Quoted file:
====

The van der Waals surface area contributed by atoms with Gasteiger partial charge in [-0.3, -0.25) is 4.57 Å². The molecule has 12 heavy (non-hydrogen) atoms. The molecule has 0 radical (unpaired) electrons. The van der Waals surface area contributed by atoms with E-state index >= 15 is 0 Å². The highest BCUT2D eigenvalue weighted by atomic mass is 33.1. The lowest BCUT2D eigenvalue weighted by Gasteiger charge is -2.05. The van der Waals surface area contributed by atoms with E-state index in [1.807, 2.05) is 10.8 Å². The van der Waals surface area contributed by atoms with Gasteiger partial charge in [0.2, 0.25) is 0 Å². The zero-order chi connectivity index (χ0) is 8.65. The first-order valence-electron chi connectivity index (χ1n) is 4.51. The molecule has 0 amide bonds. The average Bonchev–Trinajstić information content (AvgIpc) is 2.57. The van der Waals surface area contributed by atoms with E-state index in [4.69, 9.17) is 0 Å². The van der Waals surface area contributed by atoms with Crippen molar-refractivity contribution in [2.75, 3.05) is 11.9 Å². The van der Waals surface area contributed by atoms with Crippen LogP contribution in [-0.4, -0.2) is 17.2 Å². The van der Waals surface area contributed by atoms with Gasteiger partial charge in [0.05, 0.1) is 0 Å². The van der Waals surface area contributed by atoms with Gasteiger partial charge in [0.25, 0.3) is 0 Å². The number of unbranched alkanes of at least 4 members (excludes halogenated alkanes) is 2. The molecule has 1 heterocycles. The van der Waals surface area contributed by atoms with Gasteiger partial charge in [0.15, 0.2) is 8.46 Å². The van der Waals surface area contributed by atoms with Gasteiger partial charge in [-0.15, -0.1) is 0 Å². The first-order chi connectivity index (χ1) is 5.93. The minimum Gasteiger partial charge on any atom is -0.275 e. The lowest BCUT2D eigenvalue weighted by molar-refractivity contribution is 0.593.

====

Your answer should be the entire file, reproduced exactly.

The van der Waals surface area contributed by atoms with Gasteiger partial charge in [-0.3, -0.25) is 4.57 Å². The molecule has 12 heavy (non-hydrogen) atoms. The molecule has 0 radical (unpaired) electrons. The van der Waals surface area contributed by atoms with E-state index >= 15 is 0 Å². The highest BCUT2D eigenvalue weighted by atomic mass is 33.1. The lowest BCUT2D eigenvalue weighted by Gasteiger charge is -2.05. The van der Waals surface area contributed by atoms with E-state index in [1.807, 2.05) is 10.8 Å². The van der Waals surface area contributed by atoms with Gasteiger partial charge in [0.2, 0.25) is 0 Å². The zero-order chi connectivity index (χ0) is 8.65. The first-order valence-electron chi connectivity index (χ1n) is 4.51. The molecule has 0 amide bonds. The average Bonchev–Trinajstić information content (AvgIpc) is 2.57. The van der Waals surface area contributed by atoms with E-state index in [4.69, 9.17) is 0 Å². The van der Waals surface area contributed by atoms with Crippen molar-refractivity contribution in [2.75, 3.05) is 11.9 Å². The van der Waals surface area contributed by atoms with Crippen LogP contribution in [-0.4, -0.2) is 17.2 Å². The van der Waals surface area contributed by atoms with Gasteiger partial charge in [0.05, 0.1) is 0 Å². The van der Waals surface area contributed by atoms with Gasteiger partial charge in [0.25, 0.3) is 0 Å². The number of unbranched alkanes of at least 4 members (excludes halogenated alkanes) is 2. The molecule has 1 heterocycles. The van der Waals surface area contributed by atoms with Gasteiger partial charge in [0.15, 0.2) is 8.46 Å². The van der Waals surface area contributed by atoms with Gasteiger partial charge in [-0.15, -0.1) is 0 Å². The first-order chi connectivity index (χ1) is 5.93. The minimum Gasteiger partial charge on any atom is -0.275 e. The lowest BCUT2D eigenvalue weighted by molar-refractivity contribution is 0.593.